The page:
cabbage
open door

No 1: New Cork, New Cork

I won an award! (Thank you, May. Your encouragement really means a lot to me).

I am shaking my memory vigorously, like a child with a piggy-bank, to see what could possibly be in there that might be of any interest. Seven things seems ambitious, but we'll see.

Oh, here's a thing, though it's not really about me, as such:

Grandmother
[How I imagine her].

1. My great-great-great-great grandmother was Lithuanian. As far as we know, she arrived here around 1880, presumably fleeing the pogroms, (she was Jewish). I could never quite understand why someone would choose this country above richer, more cosmopolitan places. Lack of choice maybe? But how desperate do you have to be to emigrate to a country that was recovering from a devastating famine only 35 years before?


And then I found a possible answer on the internet:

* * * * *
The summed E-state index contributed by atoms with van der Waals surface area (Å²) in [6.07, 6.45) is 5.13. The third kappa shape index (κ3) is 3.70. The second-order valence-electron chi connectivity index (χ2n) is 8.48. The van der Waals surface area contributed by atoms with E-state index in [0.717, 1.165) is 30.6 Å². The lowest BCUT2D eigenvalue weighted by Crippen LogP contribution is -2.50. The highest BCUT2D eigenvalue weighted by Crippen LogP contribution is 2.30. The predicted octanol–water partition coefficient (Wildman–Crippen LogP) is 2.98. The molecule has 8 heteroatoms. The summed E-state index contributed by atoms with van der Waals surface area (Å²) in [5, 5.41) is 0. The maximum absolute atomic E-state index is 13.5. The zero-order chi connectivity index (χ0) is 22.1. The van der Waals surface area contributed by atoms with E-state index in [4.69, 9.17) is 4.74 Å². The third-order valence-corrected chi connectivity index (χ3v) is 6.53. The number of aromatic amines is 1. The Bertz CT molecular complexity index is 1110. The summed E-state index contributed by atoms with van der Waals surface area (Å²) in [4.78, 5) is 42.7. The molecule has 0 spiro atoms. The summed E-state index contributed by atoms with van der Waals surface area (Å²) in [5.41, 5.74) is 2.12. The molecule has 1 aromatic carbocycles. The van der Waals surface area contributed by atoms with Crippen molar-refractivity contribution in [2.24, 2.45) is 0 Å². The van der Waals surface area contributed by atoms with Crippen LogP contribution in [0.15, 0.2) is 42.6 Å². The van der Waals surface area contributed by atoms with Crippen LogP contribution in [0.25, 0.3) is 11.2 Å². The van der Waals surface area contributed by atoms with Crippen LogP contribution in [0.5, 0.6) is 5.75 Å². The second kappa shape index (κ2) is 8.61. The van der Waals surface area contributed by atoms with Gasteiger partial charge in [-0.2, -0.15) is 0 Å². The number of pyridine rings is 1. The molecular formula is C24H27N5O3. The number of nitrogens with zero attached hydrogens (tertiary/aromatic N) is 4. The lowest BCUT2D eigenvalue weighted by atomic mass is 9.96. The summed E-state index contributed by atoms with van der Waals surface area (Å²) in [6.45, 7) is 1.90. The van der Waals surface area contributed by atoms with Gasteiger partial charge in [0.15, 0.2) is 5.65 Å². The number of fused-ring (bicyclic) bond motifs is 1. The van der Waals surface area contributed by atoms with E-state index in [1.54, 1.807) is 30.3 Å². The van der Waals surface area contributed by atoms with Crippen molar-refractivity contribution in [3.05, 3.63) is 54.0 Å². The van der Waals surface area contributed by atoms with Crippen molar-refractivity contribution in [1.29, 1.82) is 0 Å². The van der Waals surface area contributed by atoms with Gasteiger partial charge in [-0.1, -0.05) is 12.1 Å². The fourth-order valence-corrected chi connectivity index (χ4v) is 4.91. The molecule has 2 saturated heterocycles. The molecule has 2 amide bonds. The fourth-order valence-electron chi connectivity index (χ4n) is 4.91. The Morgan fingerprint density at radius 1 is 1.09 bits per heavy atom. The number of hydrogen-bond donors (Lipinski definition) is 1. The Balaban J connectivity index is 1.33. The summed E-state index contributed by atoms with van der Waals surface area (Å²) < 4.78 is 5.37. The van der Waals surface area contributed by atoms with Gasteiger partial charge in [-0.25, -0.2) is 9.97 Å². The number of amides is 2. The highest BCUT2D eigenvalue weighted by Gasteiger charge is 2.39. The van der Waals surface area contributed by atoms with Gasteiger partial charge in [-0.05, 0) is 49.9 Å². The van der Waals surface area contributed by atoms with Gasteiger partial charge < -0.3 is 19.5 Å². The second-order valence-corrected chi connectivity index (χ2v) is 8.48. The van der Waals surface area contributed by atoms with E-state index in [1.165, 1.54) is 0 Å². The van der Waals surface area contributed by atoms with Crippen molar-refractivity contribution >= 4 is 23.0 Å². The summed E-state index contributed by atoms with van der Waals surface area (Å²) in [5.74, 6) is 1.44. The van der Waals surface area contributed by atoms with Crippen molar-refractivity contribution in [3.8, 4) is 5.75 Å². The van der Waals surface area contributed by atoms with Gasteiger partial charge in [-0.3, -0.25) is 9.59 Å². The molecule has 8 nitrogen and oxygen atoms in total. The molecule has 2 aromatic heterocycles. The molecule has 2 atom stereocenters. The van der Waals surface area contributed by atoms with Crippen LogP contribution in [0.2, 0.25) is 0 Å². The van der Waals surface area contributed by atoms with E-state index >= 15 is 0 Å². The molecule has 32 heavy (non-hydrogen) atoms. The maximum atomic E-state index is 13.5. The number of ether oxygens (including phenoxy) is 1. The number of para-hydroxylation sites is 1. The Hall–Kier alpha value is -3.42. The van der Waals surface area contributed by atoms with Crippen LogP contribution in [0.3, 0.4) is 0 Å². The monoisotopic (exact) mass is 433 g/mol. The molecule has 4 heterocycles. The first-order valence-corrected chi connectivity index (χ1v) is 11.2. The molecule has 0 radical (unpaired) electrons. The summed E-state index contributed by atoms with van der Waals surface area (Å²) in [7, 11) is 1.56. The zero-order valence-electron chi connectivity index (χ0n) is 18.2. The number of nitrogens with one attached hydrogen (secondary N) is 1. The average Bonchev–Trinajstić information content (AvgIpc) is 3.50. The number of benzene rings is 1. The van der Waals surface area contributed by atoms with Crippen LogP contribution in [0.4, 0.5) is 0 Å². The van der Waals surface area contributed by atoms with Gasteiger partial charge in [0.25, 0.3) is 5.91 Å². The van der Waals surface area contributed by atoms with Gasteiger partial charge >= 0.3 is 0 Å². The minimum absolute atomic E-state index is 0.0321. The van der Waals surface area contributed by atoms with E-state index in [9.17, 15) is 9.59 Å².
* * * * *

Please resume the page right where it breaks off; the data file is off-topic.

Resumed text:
The refugees, the story has it, were dropped off in Cork at night, by unscrupulous boatmen, who told them that they had reached New York.

Suitcase

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Oh dear. I went on a bit. Tell you what, I'll stagger these, the better for your head not exploding. No 2 coming soon.

Comments

Valery

o dear, seems that times hardly change in this respect...
Good on you for internetting it.

areyoukiddingme?

Nice...

That's a great story, though, as long as you're not the one who had to live it.

QoB

that is amazing. Have you ever been to the Jewish Museum in Dublin?

Every time I get the bus down Harrington St. I say to myself, 'must go there...'.

Womb For Improvement

That made me feel really sad for your g-g-g-g grandmother. I hope the wrong turn turned out for the best!

Twangypearl

QoB, that never occurred to me. Sounds really interesting. Must make a point to go.
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It's such a sad story. But I like to think it worked out for the best - she stuck around, got married, had children. I hope she was happy. Had to be better than Tsarist Russia.

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